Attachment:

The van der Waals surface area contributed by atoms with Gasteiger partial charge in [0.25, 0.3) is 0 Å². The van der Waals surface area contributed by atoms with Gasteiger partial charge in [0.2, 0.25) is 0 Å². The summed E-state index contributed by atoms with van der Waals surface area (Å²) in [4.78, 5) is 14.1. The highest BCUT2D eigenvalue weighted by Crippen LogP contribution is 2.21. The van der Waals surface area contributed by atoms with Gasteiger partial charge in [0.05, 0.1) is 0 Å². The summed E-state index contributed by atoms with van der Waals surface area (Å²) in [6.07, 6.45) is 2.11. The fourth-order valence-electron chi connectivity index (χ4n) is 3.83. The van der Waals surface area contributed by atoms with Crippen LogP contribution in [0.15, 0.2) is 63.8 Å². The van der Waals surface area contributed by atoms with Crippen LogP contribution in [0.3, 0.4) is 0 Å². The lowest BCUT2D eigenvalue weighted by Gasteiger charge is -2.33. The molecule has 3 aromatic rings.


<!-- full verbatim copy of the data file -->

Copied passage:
The van der Waals surface area contributed by atoms with Gasteiger partial charge in [0.25, 0.3) is 0 Å². The van der Waals surface area contributed by atoms with Gasteiger partial charge in [0.2, 0.25) is 0 Å². The summed E-state index contributed by atoms with van der Waals surface area (Å²) in [4.78, 5) is 14.1. The highest BCUT2D eigenvalue weighted by Crippen LogP contribution is 2.21. The van der Waals surface area contributed by atoms with Gasteiger partial charge in [0.05, 0.1) is 0 Å². The summed E-state index contributed by atoms with van der Waals surface area (Å²) in [6.07, 6.45) is 2.11. The fourth-order valence-electron chi connectivity index (χ4n) is 3.83. The van der Waals surface area contributed by atoms with Crippen LogP contribution in [0.15, 0.2) is 63.8 Å². The van der Waals surface area contributed by atoms with Crippen LogP contribution in [0.3, 0.4) is 0 Å². The lowest BCUT2D eigenvalue weighted by Gasteiger charge is -2.33. The molecule has 3 aromatic rings.